AUD$55.00 CAD$59.95 €39.95 £27.95 T45.00 USD$45.00
Born in Cologne in 1936 and based in New York since 1965, Haacke's strong political, cultural and social concerns are reflected in his installations, texts and sculptures. Throughout his 50-year career Haacke has frequently changed the presentation of his art to get his message across. Often borrowing from non-art sources such as corporate advertising, questionnaires or scientific experimentation, Haacke is probably the most successful and best-known late twentieth century artist to create political art that manages to hit its mark with such concision and elegance.
Haacke sometimes works like a sleuth, uncovering the art world's hidden politics and economics. This practice has famously led to museum officials cancelling his exhibitions. His 1971 solo show at the Solomon R Guggenheim Museum, New York, for example, was cancelled in response to his proposal to present the questionable real estate dealings of several New York companies.
Haacke is a unique figure in post-war art, and his work has touched on such diverse movements as Conceptual, Pop, Minimal and Land art. Highly respected as a writer and thinker, his integrity as well as the formal innovations of his art have proven hugely influential for many generations of contemporary artists via exhibitions at such museums as the Tate Gallery, London (1984), the New Museum of Contemporary Art, New York (1986), and the Centre Pompidou, Paris (1989).
German art historian Walter Grasskamp surveys the artist's career with an emphasis on the innovations he has brought to the notion of public art. In the Interview, American art historian Molly Nesbit discusses with the artist his working practices and his sometimes turbulent relationship with the art world. London-based critic Jon Bird focuses on Mixed Messages, Haacke's presentation of works from the collection of London's Victoria and Albert Museum and Serpentine Gallery. The Artist's Choice, excerpts from Writing the Truth: Five Difficulties by Bertolt Brecht, reflects Haacke's approach to his own work. The Artist's Writings include an excerpt from Free Exchange (1995), his book-length conversation with Pierre Bourdieu, and an essay on his controversial project for the Reichstag in Berlin (1999-2000).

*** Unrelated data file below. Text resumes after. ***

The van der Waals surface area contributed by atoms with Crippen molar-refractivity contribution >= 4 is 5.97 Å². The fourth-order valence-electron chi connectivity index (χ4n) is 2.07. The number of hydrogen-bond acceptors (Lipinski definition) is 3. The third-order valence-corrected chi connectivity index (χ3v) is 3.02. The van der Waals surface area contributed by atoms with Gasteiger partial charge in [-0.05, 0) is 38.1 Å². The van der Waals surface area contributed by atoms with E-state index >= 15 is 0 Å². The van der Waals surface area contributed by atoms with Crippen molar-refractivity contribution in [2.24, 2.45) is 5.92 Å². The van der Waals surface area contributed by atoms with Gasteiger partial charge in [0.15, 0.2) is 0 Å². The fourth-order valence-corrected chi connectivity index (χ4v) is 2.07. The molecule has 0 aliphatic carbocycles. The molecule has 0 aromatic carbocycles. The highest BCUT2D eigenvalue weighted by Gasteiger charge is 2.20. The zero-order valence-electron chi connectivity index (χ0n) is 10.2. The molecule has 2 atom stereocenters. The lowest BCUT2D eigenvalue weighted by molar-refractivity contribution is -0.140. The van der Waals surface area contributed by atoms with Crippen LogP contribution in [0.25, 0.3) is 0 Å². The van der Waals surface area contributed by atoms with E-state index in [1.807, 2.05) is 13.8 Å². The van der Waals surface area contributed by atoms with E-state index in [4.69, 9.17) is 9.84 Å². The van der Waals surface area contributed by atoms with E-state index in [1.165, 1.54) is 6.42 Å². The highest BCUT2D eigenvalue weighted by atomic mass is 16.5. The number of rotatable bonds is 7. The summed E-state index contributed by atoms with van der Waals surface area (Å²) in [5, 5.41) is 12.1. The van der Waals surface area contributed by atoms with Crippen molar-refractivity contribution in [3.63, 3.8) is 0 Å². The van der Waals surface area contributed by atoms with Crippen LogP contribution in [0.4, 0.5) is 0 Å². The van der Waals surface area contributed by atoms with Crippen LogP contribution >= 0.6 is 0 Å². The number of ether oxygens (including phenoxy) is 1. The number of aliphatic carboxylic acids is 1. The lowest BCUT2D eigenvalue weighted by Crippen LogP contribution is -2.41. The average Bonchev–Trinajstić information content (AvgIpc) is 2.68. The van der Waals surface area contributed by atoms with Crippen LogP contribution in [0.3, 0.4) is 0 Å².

Walter Grasskamp is a critic and art historian and is Professor of Art History at the Academy of Fine Arts in Munich. He has written on Haacke for his exhibitions at the Tate Gallery, London (1984) the Fundacio Antoni Tàpies, Barcelona (Obra Social, 1995) and the German Pavilion at the 45th Venice Biennale (1993).
Molly Nesbit is Professor in the Department of Art at Vassar College, Poughkeepsie, New York, and is author of Atget's Seven Albums (1992) and Their Common Sense (2000). She has received numerous awards, notably from the Guggenheim Foundation (1991) and the J. Paul Getty Trust (1988 and 1992). In 2003 she co-curated 'Utopia Station' at the 50th Venice Biennale.
Jon Bird is Professor of Art and Critical Theory at Middlesex University, London, and an independent curator and writer on contemporary art and visual culture. Among the exhibitions he has curated are the Leon Golub retrospective at the Irish Museum of Modern Art, Dublin, and tour (2000) and a major exhibition on Nancy Spero and Kiki Smith for the Baltic Centre for Contemporary Art, Gateshead, England (2003).
On the Contemporary Artists Series
"The boldest, best executed, and most far-reaching publishing project devoted to contemporary art. These books will revolutionize the way contemporary art is presented and written about."—Artforum
"The combination of intelligent analysis, personal insight, useful facts and plentiful pictures is a superb format invaluable for specialists but also interesting for casual readers, it makes these books a must for the library of anyone who cares about contemporary art."—Time Out
"A unique series of informative monographs on individual artists."—The Sunday Times
"Gives the reader the impression of a personal encounter with the artists. Apart from the writing which is lucid and illuminating, it is undoubtedly the wealth of lavish illustrations which makes looking at these books a satisfying entertainment."—The Art Book